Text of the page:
EJ: I didn’t know when to start keeping track of it, but. . . when I started getting serious, I’m probably about 20-5 in boxing. In Muay Thai, I’m 10-1 since I’ve been at Legends. My only loss in Muay Thai was a decision. I lost to a heavyweight. It was kinda like the same thing that happened in my MMA fight. The dude I was supposed to fight didn’t show up. I fought at 180 that night, but the dude I fought, he was at 205 pounds.

JT: What’s the toughest part of fighting for you? Is it mental? The repetition of it all?

EJ: The mental part is definitely something. . . because you figure everybody’s tough. Everybody can hit. It’s like, when you’re already tired, you’ve got nothing left, and you’ve got to go that extra round. That’s fighting. That’s when you feel like what you’re really made out of and what you really have. That’s when your heart comes out.

I think mentally, and probably the conditioning, the repetition, the repeated coming in and knowing you’re going to get your ass kicked. That’s the toughest part of fighting.

JT: How do you combat that? When you start to wear down in the training? Either you’re fatigued, or you’re bored?

EJ: With me, certain sparks ignite during training. Because there’s times when I’d go in there like “aagghh.” Sluggish – I don’t even want to be there. Or I’m sparring with somebody and he goes and hits me in a certain way, and I’m like “oh, okay.” Wakes my ass out of it. Or if he’s being competitive, I kinda want to push to start rating myself above that. It’s like, if he goes here, I gotta match him. That spark kinda helps how training goes.

Or there’s time with Chris when he’ll bring a certain people, like Jeremy Williams or Jason Mayhem [Miller], if he tells me “we’re gonna be sparring with these guys today,” I’m like “oh, shit.” That kinda does it for me too. That kinda lights it up.

JT: What would you say is your best and your worst memory of your combat sports career?

EJ: Worst memory [Long pause] . . . probably my MMA debut. Because it was the biggest show for me. The biggest real deal. And to have it go down like the way that it did. And I was telling people about it, hyping it up. Probably more than I should have. And the way that it went down, it was like “aagghh.” I didn’t feel too bad about myself, but what they did. . . it was like “aahh, shit.” I didn’t like that at all. It was really discouraging.

And then I guess – most of my other wins in Muay Thai, because I kept winning. Taking my first loss, that first one that I had up there; I felt bad, but I didn’t feel too bad, because I fought someone whom I wasn’t even supposed to be with in the ring. So I don’t really want to count that, but my first MMA debut. It was really a hard pill to swallow. Because of the way it went down, and it was right there. I didn’t allow myself to do what I know I can do. It ended the way that it ended. I didn’t like it.

JT: What’s the next steps, five years from now or where do you see it going?

EJ: I’m still young, I can still do this right now. I’m gonna take it as far as I can take it. . . As long as I don’t suffer any long-term permanent injuries that stop me from doing it, I’ma do it. I’m gonna take it as far as I can take it. I can turn it off anytime. I got a lot of love for this sport.

JT: From a fan perspective, who are some of your favorite fighters? In boxing and MMA. . .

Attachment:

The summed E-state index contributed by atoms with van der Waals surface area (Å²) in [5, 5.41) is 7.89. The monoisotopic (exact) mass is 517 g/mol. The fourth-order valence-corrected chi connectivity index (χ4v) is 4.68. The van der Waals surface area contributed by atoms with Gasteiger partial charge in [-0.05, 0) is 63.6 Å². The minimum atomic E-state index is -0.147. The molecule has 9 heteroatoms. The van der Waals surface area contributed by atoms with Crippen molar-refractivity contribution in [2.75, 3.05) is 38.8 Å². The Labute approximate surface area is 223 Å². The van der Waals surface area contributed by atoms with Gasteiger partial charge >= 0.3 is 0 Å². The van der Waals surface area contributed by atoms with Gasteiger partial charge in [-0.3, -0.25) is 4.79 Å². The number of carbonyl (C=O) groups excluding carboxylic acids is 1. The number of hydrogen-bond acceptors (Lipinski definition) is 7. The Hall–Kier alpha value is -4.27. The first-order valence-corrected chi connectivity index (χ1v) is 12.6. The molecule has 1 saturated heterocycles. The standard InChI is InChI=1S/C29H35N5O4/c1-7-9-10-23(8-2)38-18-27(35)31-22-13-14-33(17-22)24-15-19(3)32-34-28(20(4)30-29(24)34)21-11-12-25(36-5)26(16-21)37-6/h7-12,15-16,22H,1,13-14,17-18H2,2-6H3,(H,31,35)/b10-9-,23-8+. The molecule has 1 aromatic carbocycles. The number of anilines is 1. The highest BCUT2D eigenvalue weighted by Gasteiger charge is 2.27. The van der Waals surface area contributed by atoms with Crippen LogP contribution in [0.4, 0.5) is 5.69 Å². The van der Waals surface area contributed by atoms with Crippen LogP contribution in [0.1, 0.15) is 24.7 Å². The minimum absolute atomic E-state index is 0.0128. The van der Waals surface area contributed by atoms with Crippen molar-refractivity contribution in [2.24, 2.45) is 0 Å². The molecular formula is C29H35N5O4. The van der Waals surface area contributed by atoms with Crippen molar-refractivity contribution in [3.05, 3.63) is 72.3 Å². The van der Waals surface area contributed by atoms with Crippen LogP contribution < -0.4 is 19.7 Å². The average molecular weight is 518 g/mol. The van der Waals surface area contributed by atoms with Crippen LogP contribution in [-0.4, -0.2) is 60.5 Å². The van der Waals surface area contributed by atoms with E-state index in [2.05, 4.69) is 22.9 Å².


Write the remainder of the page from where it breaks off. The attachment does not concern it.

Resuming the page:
EJ: Boxing would be Roy Jones, Jr. Just, his fighting style, his mentality. Like, that whole one-on-one combat. He shares the same mentality about that. The way he described it – that’s my mentality too. For MMA, I would say Wanderlei Silva. He’s got this monster-beast thing about him. I try to come out like that. Just really aggressive. I want to spend the least amount of time in there. He goes in there, he does his job, and he just goes balls-out.

JT: He goes Incredible Hulk.

EJ: Some guys want the finesse and want to run around looking pretty. I’d rather go in there looking like shit, come out. I’m in there to do one thing. I’m not trying to be in there longer than I need to be. The way he comes in, the mentality. He just has that killer instinct. And it’s the best killer instinct that I can think of. And when I see him, it’s like “man. . .”

Ruthless Robbie Lawler. He’s like a little Wanderlei to me. He just goes in there and doesn’t fuck around. He gets the job done.

Anybody can be strong, anybody can throw a punch, a kick. But if you’re not here mentally, you can take yourself out in the first seconds of the fight. Just go in there, relax, and be calm. The guy’s human, just like you. He bleeds red, not green. He’s got two arms, two legs. He’s been training as much as you have. What are you worried about? What’s the worst that can happen. He’s got gonna stab you. He’s not gonna shoot you. If you really think about it, you train for whatever he can throw at you. You’re above the average person already.

It’s not him that I’m fighting. It’s everybody else that’s watching. Because if you turn the lights off, and it’s me and him in the ring, oh, it’s on. No problem. But if you fill up that whole arena, you’ve got thousands of eyes on you, and that’s when the nerves kick in. Because everybody’s watching. That makes the whole difference.

JT: You think you can ever get over that, or is it something that’s there for every match?

EJ: I’ve been fighting long enough to where I should be calm and cool now. I’ve learned how to control it, but I think it’s just my personality. On my first fight, I was like, shit, I wanted to throw up. I know I’ve come a long way in learning how to control the nerves. But it’s natural to get nervous. It’s human nature. It’s a feeling of knowing you’re alive.

JT: What about your downtime? What do you do to rest your head mentally?

EJ: Shit, play a lot of video games. A lot of Playstation. I spend time with my kids. I go riding with my boys. I’ve got a motorcycle. We go down Canyon or head down Malibu. . . . I just do everything that I can’t do when I’m training.

JT: You get done with a fight. Your hand is raised? What’s that first thing you’re going for? What do you get your grub on?

EJ: If they have a Roscoe’s Chicken & Waffles, I’m there. I’m headed straight to Roscoe’s. And I got a sick sweet tooth. Anything deep fried, chocolate, greasy, that’s my thing.

Shortly after this interview, Eddie Jackson fought in an eight-man tournament at the Tuff-N-Uff amateur MMA event in Las Vegas, beating Johnny Batres of Team Fubar via TKO at 0:08 seconds of the third round. He is expected to next fight Joshua Morgan (CTKD) in the next round of that tournament.